Dear Annie: I was the one who set off a whole flurry of responses because I wrote that I hated being old, hated the wrinkles and hated the condescension and obligatory solicitousness that people showed to old people just because they were old. I said I hated looking old because I think some people react to one's aged appearance as others react to skin color or religion-required apparel. My point was that people should not act toward others based on appearances.
One woman wrote that she felt that she had earned her wrinkles (by hard work and living a life she was proud of, we assume). I, too, have lived a life of which I am proud. I worked hard for my family, held a place of respect in the community, was successful in my career and did whatever I could to help others. I didn't do it so I could earn anything, but if I were to do it to earn something, it would be stars in my heavenly crown or good karma, certainly not wrinkles. I still think they are ugly. Rewards should be good, not ugly. I got wrinkled because I didn't die young. Not dying young was the reward, not wrinkles.
Another reader said having people give us (old people) seats or treating us with deference is respect for our age. I do not want to be treated with respect just because I am old. I like to think that when I am treated with respect, it is because I have earned it — not simply for staying alive.
The letter that precipitated my writing again was a woman who was "continuing to be kind." I love kindness, and I love being kind to people. I love when we humans connect with strangers by letting them go in front of us in line when they look like they're in a hurry, or turning in a wallet accidentally left on a counter, or paying for the person behind you in a drive-thru.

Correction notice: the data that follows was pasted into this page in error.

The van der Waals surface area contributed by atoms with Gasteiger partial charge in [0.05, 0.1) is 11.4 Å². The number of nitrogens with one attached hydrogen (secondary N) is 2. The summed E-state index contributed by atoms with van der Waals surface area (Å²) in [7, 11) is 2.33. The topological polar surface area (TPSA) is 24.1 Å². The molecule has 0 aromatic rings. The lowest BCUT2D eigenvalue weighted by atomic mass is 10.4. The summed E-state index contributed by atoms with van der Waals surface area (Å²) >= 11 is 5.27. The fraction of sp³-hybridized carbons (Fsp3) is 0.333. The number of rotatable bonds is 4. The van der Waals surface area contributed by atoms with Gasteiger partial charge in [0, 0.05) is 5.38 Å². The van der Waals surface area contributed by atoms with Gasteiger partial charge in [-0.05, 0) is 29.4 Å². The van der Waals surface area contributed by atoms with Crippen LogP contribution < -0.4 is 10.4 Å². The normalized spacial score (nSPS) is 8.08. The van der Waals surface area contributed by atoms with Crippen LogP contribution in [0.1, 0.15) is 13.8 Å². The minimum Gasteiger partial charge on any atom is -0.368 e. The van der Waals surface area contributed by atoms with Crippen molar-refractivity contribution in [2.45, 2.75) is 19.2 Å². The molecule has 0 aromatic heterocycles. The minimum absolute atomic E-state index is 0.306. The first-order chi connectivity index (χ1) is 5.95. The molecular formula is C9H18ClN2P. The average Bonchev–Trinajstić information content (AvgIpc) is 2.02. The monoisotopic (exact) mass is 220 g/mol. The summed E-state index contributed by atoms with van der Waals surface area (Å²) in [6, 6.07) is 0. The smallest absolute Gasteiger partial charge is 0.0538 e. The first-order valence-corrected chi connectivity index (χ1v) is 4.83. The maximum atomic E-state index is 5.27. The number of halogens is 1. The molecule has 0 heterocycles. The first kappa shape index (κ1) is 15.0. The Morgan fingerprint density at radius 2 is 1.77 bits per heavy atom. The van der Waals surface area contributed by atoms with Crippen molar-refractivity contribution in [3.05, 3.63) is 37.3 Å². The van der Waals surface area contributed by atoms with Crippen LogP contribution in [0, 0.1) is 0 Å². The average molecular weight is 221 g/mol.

I love life! I love random kindnesses by fellow human beings. I love having survived to be this age. I love it when you hold a door for me because I have packages. Just don't do it out of obligation because I am old. — Loving My Life in Vermont
Dear Loving Life: Thank you for taking the time to respond to those other readers' reactions to your initial letter. I think the message is very clear from everyone who wrote in; namely, that they love life and are grateful to have lived long enough to know some of the pros and cons that come with aging.
Dear Annie: My husband and I grew up in large extended families, and we are delighted that our son's daughter gets to do that too, on her mother's side. That we don't see her much on the holidays isn't important. What's important is that she is surrounded by a loving family of many aunts, uncles, cousins and second cousins. When "Soon-To-Be-Grandma's" grandchild is born, there will be lots of opportunities to help out. You were spot on to tell her that the question isn't how can her son pay more attention to her, but how can she be helpful to her son. I wish her all joy during the times she is with her son and her future grandchild and hope she doesn't have resentment during the times she is not with them. — Grandma Already
Dear Grandma: You are very kind to wish her all the joy that she will experience as a grandmother.
"Ask Me Anything: A Year of Advice From Dear Annie" is out now! Annie Lane's debut book — featuring favorite columns on love, friendship, family and etiquette — is available as a paperback and e-book. Visit http://www.creatorspublishing.com for more information. Send your questions for Annie Lane to [email protected]